• Protection forests are allocated to Protection Forest Management Boards; organisations operating in science and technology, training and education, vocational training in forestry; households and individuals; communities; and economic entities. Protection forests are generally allocated to protection Forest Management Boards[10]. Where protection forests are not managed by a Forest Management Board, organisations, households or individuals can be allocated this forest land under contract for purposes permitted, but this land must be used for forest protection and development activities and cannot be used to secure a mortgage or other financial instruments. The same provision applies to SUFs[11].
  • Production forests are allocated without levy to households and individuals as well as Protection and SUF Management Boards with production forest land located in the area of forest allocated to them[12]. The State also leases natural and planted production forests to economic entities, households and individuals, and collects rentals on a lump-sum or annual basis[13].

Where the land recovered by the State is forest land, compensation is regulated under the Forest protection and Development Law (2004)/Forestry Law (2017)[14] with detailed regulations provided under subsidiary legislation and can include assignment or lease of another forest area.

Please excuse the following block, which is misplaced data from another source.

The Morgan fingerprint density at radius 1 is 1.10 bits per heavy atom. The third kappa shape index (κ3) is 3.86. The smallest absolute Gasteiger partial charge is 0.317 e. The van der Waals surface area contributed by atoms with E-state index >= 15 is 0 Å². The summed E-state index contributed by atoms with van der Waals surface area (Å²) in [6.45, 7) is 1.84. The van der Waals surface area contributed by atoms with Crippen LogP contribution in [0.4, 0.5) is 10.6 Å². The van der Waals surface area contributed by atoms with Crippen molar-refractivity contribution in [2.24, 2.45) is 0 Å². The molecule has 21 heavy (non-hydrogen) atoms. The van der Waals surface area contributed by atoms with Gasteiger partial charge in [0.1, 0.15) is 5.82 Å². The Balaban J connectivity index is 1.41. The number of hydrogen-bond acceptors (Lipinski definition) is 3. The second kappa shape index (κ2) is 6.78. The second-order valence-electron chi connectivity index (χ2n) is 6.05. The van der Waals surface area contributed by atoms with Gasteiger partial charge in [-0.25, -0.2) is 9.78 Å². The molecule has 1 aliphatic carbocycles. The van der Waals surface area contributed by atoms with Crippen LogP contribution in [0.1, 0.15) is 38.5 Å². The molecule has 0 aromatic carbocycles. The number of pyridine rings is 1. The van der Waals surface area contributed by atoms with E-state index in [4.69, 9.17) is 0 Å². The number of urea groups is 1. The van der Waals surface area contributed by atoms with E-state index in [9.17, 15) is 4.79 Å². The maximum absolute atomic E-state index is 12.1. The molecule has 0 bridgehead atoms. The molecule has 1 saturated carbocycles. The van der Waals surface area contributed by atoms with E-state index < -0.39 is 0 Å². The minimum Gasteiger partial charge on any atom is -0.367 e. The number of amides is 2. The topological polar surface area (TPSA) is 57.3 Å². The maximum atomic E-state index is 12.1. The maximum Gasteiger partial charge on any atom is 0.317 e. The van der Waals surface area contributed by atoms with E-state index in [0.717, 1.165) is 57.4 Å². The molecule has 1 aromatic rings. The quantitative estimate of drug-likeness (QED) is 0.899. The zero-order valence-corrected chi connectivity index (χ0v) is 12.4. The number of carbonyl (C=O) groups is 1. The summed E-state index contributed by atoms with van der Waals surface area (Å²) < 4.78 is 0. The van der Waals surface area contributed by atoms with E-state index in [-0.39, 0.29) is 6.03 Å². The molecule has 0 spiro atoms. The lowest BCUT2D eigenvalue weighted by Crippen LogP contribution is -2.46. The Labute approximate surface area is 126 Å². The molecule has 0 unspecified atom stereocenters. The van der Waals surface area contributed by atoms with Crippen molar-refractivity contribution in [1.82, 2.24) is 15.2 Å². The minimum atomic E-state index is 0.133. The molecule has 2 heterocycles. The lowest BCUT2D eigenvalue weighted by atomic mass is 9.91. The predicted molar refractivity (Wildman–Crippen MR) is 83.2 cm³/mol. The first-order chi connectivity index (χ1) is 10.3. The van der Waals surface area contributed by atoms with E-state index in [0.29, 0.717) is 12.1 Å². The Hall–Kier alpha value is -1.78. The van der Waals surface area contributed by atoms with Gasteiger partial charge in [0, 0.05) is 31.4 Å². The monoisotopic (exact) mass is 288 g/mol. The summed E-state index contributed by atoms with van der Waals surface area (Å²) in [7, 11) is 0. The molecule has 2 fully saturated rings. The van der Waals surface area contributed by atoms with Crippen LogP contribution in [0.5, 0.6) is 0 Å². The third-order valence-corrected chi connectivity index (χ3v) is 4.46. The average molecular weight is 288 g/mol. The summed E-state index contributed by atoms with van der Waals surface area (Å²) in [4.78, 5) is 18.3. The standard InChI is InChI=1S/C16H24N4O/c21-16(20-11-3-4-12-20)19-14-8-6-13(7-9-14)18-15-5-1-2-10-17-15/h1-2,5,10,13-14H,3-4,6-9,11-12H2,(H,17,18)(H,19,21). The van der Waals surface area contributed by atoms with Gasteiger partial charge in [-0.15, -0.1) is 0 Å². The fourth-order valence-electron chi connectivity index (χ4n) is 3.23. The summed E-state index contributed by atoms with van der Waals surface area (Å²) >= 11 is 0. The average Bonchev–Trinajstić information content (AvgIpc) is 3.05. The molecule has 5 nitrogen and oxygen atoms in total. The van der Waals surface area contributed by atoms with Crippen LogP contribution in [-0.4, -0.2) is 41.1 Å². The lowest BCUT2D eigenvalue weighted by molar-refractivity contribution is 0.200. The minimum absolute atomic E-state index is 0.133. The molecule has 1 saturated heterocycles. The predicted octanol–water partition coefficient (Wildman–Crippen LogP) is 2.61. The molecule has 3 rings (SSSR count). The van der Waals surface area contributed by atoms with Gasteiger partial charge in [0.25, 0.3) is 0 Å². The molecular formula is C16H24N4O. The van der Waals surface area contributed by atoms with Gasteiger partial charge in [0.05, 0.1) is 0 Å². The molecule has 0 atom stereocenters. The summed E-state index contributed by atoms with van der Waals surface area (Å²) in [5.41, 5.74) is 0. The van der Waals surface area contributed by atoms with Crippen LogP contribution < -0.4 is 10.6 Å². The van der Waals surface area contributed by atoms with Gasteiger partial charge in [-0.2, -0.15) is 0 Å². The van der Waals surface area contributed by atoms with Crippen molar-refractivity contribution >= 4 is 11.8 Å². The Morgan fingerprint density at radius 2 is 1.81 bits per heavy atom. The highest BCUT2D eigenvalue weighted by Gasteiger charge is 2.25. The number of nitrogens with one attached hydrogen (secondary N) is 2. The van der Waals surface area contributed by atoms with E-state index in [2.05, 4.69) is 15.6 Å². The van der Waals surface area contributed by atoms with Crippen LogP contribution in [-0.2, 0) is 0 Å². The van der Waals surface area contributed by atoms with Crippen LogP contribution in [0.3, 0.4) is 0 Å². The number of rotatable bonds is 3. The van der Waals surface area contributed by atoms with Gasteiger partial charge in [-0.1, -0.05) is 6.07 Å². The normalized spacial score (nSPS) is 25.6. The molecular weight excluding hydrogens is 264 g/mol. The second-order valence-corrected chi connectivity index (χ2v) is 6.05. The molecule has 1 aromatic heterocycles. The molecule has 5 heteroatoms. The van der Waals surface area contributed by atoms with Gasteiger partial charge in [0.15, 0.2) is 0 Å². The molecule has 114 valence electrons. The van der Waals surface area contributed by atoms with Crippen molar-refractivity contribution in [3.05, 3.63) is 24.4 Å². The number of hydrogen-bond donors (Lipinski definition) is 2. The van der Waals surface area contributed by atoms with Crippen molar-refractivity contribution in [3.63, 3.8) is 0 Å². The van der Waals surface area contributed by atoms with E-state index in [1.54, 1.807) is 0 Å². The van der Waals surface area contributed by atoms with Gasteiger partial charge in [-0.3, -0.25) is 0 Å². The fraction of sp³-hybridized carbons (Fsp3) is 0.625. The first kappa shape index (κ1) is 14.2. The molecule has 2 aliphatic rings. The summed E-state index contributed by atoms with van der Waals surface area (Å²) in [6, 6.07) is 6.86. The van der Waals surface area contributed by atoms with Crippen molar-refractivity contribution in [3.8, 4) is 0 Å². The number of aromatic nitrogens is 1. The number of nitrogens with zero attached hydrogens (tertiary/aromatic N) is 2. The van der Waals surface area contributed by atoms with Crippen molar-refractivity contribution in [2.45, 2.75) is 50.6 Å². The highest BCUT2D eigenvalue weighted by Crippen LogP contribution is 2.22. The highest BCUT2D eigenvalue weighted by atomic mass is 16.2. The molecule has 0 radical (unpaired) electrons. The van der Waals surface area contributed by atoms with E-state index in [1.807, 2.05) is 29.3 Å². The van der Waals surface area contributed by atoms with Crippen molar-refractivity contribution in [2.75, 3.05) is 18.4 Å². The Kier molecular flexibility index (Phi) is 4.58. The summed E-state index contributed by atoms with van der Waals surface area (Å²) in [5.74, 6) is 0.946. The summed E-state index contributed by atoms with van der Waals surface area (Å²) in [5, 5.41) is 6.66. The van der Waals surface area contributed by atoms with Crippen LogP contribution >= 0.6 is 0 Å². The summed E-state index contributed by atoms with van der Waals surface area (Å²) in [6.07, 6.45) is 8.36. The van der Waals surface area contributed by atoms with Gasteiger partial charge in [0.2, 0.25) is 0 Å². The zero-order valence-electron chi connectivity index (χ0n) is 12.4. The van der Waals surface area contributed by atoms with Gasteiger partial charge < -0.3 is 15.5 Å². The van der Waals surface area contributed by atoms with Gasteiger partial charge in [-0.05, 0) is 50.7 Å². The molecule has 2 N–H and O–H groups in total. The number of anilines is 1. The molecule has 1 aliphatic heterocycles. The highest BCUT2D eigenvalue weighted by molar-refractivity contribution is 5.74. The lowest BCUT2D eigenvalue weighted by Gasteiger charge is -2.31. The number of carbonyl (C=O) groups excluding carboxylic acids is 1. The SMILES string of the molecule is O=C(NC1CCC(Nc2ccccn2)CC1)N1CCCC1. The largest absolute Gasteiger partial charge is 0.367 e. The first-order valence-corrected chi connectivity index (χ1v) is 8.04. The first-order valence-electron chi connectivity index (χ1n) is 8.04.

The Ministry of Agriculture and Rural Development is responsible for overall forest management; provincial Departments of Agriculture and Rural Development are responsible within their respective localities; provincial Departments of Natural Resources and Environment are responsible for State management of land according to the law.  Provincial Forest Protection Departments as well as Management Boards for Special Use Forests and Protection Forests under the provincial Departments of Agriculture and Rural Development are responsible for State management of forestry according to the law[15]. Forest Management Boards develop forest plans for respective areas; contract households to support forest protection and development. Provincial People’s Committees approve forest plans, and receive and resolve disputes and grievances.


[1] The Constitution of Viet Nam (2013), Article 53.

[2] The Land Law (2013).

[3] The Land Law (2013), Article 77.

[4] The Land Law (2013), Article 77.

[5] NRAP 2017

[6] Decree 43/2014/ND-CP detailing a number of articles of the Land Law (2014)

[7] Decree 47/2014/NĐ-CP

[8] Decision 63/2015/QD-TTg

[9] The Forestry Law (2017, effective 1 January 2019) Articles 16-17.

[10] The Land Law (2013), Article 136.

[11] The Land Law (2013), Article 137.

[12] Forestry Law (2017), Article 16.

[13] Forestry Law (2017), Article 17.

[14] Forestry Law (2017)

[15] Joint Circular No. 14/TTLT-BNNPTNT-BNV dated 15 March 2015 of the Ministry of Agriculture and Rural Development and the Ministry of Home Affairs providing guidelines on the tasks, functions, powers and organisation structure of agencies specialised in agriculture and rural development under the People’s Committees at provincial and district levels, and Circular No. 15/2015/TT-BNNPTNT of the Ministry of Agriculture and Rural Development dated 26 March 2015 providing guidelines on the tasks of the Sub-Department and specialised organisations under the Department of Agriculture and Rural Development.